History of the Investment Grade Value Stock Index
The IGVSI was developed in December of 2007 to provide a benchmark for the equity portion of Market Cycle Investment Management portfolios. For more than ten years, Investment Grade Value Stock investors had been frustrated by the inadequacies of the DJIA and the NYSE indices. During that period. NYSE Issue Breadth and New High vs. New Low Statistics frequently moved in different directions than the averages.
Since 2005, the popularity of Closed End Index Funds has altered the statistical playing field, making NYSE "market stats" nearly worthless. There are fewer than 400 Investment Grade Value Stocks, yet NYSE "issue breadth" numbers report trading of over 3,000 issues per day. Similarly, the advanced/declined" number have become derivative report cards, making it difficult for IGVS investors to zoom in on their area of interest.
Hoping to answer the now ludicrous question: "whatever happened to stocks and bonds?", several old school diagnostics are presented here.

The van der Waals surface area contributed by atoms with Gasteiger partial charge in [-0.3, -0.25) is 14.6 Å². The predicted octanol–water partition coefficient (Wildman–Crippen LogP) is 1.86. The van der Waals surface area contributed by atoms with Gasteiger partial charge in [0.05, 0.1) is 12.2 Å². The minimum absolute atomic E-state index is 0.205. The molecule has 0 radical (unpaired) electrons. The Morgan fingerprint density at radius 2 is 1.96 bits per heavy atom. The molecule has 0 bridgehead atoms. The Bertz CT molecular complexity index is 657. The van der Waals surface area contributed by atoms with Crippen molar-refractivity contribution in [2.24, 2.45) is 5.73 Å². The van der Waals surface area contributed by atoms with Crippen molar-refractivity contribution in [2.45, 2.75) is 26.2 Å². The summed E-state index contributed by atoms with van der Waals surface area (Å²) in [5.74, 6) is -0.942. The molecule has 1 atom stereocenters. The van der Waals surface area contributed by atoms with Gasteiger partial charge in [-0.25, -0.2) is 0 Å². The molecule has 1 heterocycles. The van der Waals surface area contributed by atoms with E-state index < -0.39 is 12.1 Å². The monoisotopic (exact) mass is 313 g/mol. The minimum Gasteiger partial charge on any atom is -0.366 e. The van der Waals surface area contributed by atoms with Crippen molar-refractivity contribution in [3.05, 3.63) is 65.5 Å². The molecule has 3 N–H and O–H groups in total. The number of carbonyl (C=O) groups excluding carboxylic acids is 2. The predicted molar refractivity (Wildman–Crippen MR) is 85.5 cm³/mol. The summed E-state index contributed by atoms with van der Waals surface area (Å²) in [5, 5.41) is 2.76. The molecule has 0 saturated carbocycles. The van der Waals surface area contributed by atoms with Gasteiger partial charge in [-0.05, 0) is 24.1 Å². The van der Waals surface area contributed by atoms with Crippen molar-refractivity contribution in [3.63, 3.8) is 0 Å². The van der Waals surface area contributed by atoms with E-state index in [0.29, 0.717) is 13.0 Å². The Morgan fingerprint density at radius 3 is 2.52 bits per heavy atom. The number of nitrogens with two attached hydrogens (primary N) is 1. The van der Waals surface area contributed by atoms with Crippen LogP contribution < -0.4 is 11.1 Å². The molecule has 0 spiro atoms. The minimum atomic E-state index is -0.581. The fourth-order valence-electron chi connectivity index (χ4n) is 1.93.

The IGVSI chart tracks the most fundamentally sound companies on the planet. The IGVSI "Bargain Stock Monitor" analyzes individual issue and sector pricing for better decision making. IGVSI Issue Breadth and 52-week "High vs. Low" numbers help to complete the equity environment trend picture, and the "Expectation Analyzer" discussion will help you fine-tune your performance expectations.
Two other indices, the Working Capital Model Select Income (WCMSI) and the Working Capital Model Select Municipals (WCMSM) report on the movement of managed closed-end income funds of the type contained in Market Cycle Investment Management portfolios.
All of these important numbers are presented for your information only...
Most investors misuse, even abuse, the statistics they have contact with. Statistics are historical data, and none can actually predict anything. What they are best used for is to formulate performance expectations --- a skill that must be mastered for long-term investment success.
The IGVSI is a new index, but one that is becoming an accepted benchmark for assessing the performance of the "Equity Bucket" of Market Cycle Investment Management portfolios.
The income portion of a portfolio demands separate attention, and a pretty much blind focus on income. Click here for a helpful article on that subject, or study Chapter Five of The Brainwashing of the American Investor "What Your Mother Never Told You About Income Investing".
The WCMSI is presented with the IGVSI to give you a feel for what is going on in the income portion of your investment portfolio --- the WCMSM examines a sampling of closed-end Municipal Bond funds.
Click for Details --> IGVS - Part 1